Remote surgery technology a boost for Lebanon doctors
BEIRUT: Hospitals in Lebanon have long been on the forefront of medical expertise, but over the last few years the country’s doctors have been leading a new medical revolution: remote surgical technology. The ability to conduct and advise surgical procedures over distance is “the next frontier” of medicine Dr. Ghassan Abu Sitta of the American University of Beirut Medical Center’s Department of Surgery told The Daily Star.
In the past, to get the specialty treatment patients needed to visit expert consultants. However, now online technology is shaking up the medical world and giving patients access to specialist consultation via the rise of online apps.
One of the most prominent technologies in this emerging field is Proximie. According to Dr. Nadine Haram, a surgeon in the U.K. and co-founder of the company, the idea traces back to 2014. A group of surgeons from the U.S. and AUBMC coordinated to organize a training session for doctors in Syria and Iraq. However, because of instability in both countries, none of the physicians were able to attend. “We thought ‘This is a lost opportunity’” Haram said.
This experience, in conjunction with the costs of sharing surgical expertise across long distances, spurred Haram and her team to find a solution. The end result was Proximie, a remote technology that allows surgeons to collaborate and assist others in the operating room from anywhere in the world.
According to Abu Sitta, the concept of the technology is relatively straightforward. Two screens, one in the operating room and one in a remote location, transmit video of the proceedings back and forth. For the remote operator, “you see the surgical field in real time, and you are able to draw your incision on the screen and they will show up on [the other] screen,” he explained.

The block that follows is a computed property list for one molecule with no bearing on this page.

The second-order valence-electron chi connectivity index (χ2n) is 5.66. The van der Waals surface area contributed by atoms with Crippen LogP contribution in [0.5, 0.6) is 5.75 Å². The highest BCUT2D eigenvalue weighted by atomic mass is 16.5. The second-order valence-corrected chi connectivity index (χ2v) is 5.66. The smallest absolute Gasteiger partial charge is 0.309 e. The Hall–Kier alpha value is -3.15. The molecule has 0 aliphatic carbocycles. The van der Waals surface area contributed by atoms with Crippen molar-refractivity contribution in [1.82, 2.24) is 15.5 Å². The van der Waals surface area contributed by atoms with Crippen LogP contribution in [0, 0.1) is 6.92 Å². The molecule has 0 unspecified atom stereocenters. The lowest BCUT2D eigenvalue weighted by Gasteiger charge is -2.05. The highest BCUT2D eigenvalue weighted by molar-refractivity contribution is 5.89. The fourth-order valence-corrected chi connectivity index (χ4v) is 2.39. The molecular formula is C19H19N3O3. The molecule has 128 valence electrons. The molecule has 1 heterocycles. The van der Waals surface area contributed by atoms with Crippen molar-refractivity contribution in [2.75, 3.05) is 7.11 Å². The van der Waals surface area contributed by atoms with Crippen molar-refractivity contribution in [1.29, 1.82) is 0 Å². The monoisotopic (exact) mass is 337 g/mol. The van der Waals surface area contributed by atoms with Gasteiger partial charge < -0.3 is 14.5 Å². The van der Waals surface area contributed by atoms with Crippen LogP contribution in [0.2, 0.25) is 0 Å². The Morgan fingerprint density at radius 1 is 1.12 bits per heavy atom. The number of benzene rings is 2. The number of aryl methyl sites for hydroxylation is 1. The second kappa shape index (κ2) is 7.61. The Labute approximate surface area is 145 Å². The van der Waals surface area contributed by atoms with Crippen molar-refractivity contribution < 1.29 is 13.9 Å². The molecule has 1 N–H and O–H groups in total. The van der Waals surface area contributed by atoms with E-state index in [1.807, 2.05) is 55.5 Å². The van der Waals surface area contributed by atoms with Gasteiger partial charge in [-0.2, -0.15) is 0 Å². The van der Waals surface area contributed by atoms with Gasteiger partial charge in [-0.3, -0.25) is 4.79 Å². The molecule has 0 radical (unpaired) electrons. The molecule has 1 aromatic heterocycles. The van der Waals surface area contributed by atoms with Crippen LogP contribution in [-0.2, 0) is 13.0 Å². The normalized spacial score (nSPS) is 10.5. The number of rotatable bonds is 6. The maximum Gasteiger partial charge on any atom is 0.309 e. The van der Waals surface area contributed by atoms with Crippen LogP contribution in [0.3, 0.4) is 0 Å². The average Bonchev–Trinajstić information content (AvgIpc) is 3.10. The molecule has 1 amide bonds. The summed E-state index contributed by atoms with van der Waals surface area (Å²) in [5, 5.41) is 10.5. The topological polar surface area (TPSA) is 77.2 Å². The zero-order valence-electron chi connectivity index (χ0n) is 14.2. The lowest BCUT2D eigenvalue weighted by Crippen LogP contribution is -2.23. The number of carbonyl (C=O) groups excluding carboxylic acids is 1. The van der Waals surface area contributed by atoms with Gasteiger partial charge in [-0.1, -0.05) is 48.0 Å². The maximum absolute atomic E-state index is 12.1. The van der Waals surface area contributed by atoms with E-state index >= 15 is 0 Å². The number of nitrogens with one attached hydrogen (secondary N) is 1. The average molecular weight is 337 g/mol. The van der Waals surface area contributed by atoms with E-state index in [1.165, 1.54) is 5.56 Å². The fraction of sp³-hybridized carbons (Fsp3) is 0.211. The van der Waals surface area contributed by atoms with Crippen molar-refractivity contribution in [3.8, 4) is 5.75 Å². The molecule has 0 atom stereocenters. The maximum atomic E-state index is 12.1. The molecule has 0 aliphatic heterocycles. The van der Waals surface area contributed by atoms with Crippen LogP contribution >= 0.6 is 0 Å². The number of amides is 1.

“It’s like you’re in the room with him,” he continued. Haram corroborated the effectiveness of the program, noting that, “A surgeon is able to talk through the whole operation from start to finish. He can point to things that need to be removed or manipulated.”
The technology is upending traditional medical practices. “The thing the internet does best is distribute information,” Dr. Joshua Landy, the founder of phone-based medical app Figure 1 told The Daily Star. Because of this, “specialists should not be out of reach of anybody with an internet connection.”
Figure 1 is another notable example of remote medical technology with applications and origins in Lebanon. Landy, a Canadian intensive care physician, founded the company after a rare but easy-to-treat disease caused the death of a patient. The app allows doctors to post secure images and notes of cases that are then distributed to a network of over 1 million doctors, nurses, and Emergency Medical Technicians around the world, effectively “crowdsourcing” diagnoses.
Thus far, both pieces of technology have seen two primary uses. The first, assisting doctors in developing countries deal with complex and unfamiliar treatment, is the one that has garnered the most attention. The second is in the field of education.